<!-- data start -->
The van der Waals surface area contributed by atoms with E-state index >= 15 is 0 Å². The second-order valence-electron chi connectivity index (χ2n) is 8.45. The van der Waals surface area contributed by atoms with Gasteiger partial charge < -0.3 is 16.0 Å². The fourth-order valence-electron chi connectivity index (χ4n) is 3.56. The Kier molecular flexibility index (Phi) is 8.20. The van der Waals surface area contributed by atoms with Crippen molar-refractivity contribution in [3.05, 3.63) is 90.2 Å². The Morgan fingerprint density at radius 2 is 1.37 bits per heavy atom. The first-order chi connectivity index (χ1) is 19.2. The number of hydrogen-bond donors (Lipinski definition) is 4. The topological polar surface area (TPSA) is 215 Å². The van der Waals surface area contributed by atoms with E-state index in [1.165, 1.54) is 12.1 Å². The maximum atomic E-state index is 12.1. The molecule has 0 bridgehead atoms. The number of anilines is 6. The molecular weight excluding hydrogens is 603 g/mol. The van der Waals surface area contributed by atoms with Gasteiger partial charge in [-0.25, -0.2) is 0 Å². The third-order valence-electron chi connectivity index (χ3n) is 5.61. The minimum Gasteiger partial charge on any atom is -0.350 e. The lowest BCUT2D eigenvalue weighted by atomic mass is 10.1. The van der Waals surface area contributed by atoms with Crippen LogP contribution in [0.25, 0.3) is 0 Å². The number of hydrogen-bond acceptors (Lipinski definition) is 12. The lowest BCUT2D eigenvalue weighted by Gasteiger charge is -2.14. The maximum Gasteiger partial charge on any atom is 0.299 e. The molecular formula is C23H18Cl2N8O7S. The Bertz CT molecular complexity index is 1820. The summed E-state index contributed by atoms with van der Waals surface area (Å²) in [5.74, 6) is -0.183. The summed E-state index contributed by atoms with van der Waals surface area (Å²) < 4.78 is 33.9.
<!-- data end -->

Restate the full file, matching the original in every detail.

The van der Waals surface area contributed by atoms with E-state index >= 15 is 0 Å². The second-order valence-electron chi connectivity index (χ2n) is 8.45. The van der Waals surface area contributed by atoms with Gasteiger partial charge < -0.3 is 16.0 Å². The fourth-order valence-electron chi connectivity index (χ4n) is 3.56. The Kier molecular flexibility index (Phi) is 8.20. The van der Waals surface area contributed by atoms with Crippen molar-refractivity contribution in [3.05, 3.63) is 90.2 Å². The Morgan fingerprint density at radius 2 is 1.37 bits per heavy atom. The first-order chi connectivity index (χ1) is 19.2. The number of hydrogen-bond donors (Lipinski definition) is 4. The topological polar surface area (TPSA) is 215 Å². The van der Waals surface area contributed by atoms with E-state index in [1.165, 1.54) is 12.1 Å². The maximum atomic E-state index is 12.1. The molecule has 0 bridgehead atoms. The number of anilines is 6. The molecular weight excluding hydrogens is 603 g/mol. The van der Waals surface area contributed by atoms with Gasteiger partial charge in [-0.25, -0.2) is 0 Å². The third-order valence-electron chi connectivity index (χ3n) is 5.61. The minimum Gasteiger partial charge on any atom is -0.350 e. The lowest BCUT2D eigenvalue weighted by atomic mass is 10.1. The van der Waals surface area contributed by atoms with Crippen LogP contribution in [0.25, 0.3) is 0 Å². The number of hydrogen-bond acceptors (Lipinski definition) is 12. The lowest BCUT2D eigenvalue weighted by Gasteiger charge is -2.14. The maximum Gasteiger partial charge on any atom is 0.299 e. The molecular formula is C23H18Cl2N8O7S. The Bertz CT molecular complexity index is 1820. The summed E-state index contributed by atoms with van der Waals surface area (Å²) in [5.74, 6) is -0.183. The summed E-state index contributed by atoms with van der Waals surface area (Å²) < 4.78 is 33.9.